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Motorcycle club

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Title: Motorcycle club  
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Collection: Motorcycle Clubs, Motorcycling Subculture
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Motorcycle club

Southern California Norton Owner's Club on California State Route 41, near Creston.

A motorcycle club is a group of individuals whose primary interest and activities involve motorcycles.

Contents

  • Types of clubs, groups and organizations 1
  • AMA 2
  • MCs and MCCs 3
  • See also 4
  • References 5
  • External links 6

Types of clubs, groups and organizations

A Motorcycle club in Durban, South Africa

Most clubs are either organized around a brand or make, or around a type of riding (e.g. motorcycle rallies where members can socialize.

There are a great many "brand clubs", i.e. clubs dedicated to a particular marque, including those sponsored by various manufacturers, such as the Harley Owners Group, the Honda Riders Club of America and some independent, such as the Triumph Owners Motor Cycle Club. There are large national independent motorcycle clubs, such as BMW Motorcycle Owners of America, the STAR Touring and Riding Association, and the Gold Wing Road Riders Association (GWRRA). There are also specific clubs for women, such as Women's International Motorcycle Association, Leather and Lace MC and Women in the Wind MC, and clubs for lesbians and gays, such as Dykes on bikes.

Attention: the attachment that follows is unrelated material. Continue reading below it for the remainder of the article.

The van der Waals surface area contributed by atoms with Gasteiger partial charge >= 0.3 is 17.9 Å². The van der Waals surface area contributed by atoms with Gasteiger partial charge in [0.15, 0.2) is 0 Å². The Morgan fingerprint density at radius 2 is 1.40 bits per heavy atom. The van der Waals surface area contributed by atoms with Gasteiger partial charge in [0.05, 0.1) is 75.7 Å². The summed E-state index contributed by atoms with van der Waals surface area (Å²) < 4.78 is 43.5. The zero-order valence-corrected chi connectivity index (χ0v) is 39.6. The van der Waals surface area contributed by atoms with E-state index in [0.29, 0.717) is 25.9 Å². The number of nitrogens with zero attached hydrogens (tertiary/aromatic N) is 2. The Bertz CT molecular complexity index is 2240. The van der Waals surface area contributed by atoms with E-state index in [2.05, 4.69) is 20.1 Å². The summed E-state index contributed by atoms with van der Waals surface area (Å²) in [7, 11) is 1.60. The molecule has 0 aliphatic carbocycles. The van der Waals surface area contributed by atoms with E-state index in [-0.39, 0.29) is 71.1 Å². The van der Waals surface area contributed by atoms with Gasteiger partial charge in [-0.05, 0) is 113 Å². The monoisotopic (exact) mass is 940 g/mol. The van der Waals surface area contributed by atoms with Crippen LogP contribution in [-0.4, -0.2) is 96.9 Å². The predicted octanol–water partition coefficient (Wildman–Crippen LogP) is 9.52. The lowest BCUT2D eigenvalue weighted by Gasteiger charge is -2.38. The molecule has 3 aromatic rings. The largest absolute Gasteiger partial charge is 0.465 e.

Clubs catering for those interested in vintage machines such as the British Motorcyclists Federation in the UK, or FEMA in Europe. Producing national and local branch club magazines and events are typical activities of such clubs. More informal groupings also exist for riders local to each other or even particular models of vehicles. Some publish in book form lists of members that can be used by touring motorcyclists needing assistance.